In the last 16 years, LIC has seen an influx of hotels, luxury apartments (12,553 since 2010) in the forms of high rises and people. In part, these changes can be attributed to two previous rezonings: one of parts of Queens Plaza in 2001 and another of Dutch Kills in 2008. Currently, the Department of City Planning (DCP) is undergoing a study to investigate another possible rezoning in the LIC ‘Core’. In our Community Plan, Justice For All would like to weigh in on this very important decision about our community, but first we want to hear from you! Below is some clarifying information about rezonings, an outline of a few different development scenarios and their potential impact for our community, and a summation of what some community members had to say about this plan.

What is zoning and rezoning?

In NYC, every piece of land is parceled out and ‘zoned’. Its zoning tells us what kind of buildings can be built there and how tall the buildings can be. There are three main types of zoning – R / M/ C. When a piece of land is rezoned, it means the way that piece of land can be used is now different – maybe the building can be taller or shorter, maybe it has to have a front or back yard, maybe it has to have commercial space on the ground floor, etc.

How does the Mayor De Blasio use zoning to bring ‘affordable housing’ to NYC?

In 2014 Mayor De Blasio put forth his plan to bring affordable housing to NYC. His planned relies on a combination of neighborhood rezoning and mandatory inclusionary housing (MIH). More specifically, De Blasio is targeting specific neighborhoods to be rezoned, such as the Long Island City ‘Core’, and if that area is rezoned, then new residential development in that area will require that between about 10-30% of the units in those buildings be ‘affordable’. Affordability is based on an index established by the Mayor and his administration – see next question for more.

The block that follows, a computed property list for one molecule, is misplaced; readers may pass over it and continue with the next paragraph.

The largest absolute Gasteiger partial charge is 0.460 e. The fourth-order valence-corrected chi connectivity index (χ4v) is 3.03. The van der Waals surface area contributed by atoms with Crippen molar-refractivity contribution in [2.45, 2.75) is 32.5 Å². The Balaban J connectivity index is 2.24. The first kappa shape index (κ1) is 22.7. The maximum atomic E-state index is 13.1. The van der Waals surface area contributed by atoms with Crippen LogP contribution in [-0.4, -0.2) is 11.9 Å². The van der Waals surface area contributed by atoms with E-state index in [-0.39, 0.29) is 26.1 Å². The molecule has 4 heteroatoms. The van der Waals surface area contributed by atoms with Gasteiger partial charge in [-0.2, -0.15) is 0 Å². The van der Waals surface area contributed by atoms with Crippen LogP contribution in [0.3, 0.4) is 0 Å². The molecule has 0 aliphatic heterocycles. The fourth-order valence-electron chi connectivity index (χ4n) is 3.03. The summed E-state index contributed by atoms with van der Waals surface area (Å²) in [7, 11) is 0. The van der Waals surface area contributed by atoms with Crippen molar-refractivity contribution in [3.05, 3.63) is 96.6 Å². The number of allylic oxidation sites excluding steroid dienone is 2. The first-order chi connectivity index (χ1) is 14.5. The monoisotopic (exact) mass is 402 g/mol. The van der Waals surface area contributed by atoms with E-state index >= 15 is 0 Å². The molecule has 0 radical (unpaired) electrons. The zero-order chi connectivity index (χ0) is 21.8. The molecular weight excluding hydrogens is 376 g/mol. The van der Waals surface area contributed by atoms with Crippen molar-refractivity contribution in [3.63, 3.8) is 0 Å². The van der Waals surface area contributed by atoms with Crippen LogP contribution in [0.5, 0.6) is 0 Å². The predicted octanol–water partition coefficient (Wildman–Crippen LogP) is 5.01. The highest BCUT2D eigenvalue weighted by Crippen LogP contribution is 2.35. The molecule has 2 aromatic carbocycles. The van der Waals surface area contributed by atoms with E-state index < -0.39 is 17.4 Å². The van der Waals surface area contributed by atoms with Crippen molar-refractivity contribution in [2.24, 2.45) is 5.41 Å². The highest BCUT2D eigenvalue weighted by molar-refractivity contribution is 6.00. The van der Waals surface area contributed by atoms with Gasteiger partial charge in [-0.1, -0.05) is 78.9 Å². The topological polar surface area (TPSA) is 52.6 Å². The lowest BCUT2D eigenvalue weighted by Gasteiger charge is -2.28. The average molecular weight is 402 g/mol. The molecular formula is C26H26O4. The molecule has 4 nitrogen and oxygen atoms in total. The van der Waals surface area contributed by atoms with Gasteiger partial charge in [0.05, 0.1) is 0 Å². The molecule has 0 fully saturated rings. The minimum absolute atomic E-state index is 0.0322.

If the rezoning doesn’t not happen, developers can continue to build whatever the current zoning allows without including any affordable housing.

What does Mayor De Blasio mean when he says ‘affordable housing’?

The Mayor’s index of affordability is centered around the AMI for all of New York City. This calculation includes residents in all 5 boroughs, as well as residents in parts of Westchester County and Long Island, and stands at about $86,000. Using this figure, the city has determined that the majority of affordable units will go to households making between $42,000 and $60,000, with some units being allocated for households making over $100,000. For a better understanding of how units may be allocated in our neighborhood, we can look at how units already constructed until the Mayor’s ‘affordable’ housing plan have been distributed by income. 

So far, the Mayor has overseen the construction and preservation of 77,651 units of ‘affordable housing’ across the city (Office of the Mayor, July 13, 2017). See breakdown of the numbers for yourself here. A quick overview finds that:

  • 68% of units are for households earning more than $42,000/year
  • 20% of units are for households making more than $68,000/year
  • 32% of units are for households making less than $42,000/year
  • 15% of units are for households making less than $26,000/year

How might a rezoning affect NYCHA residents?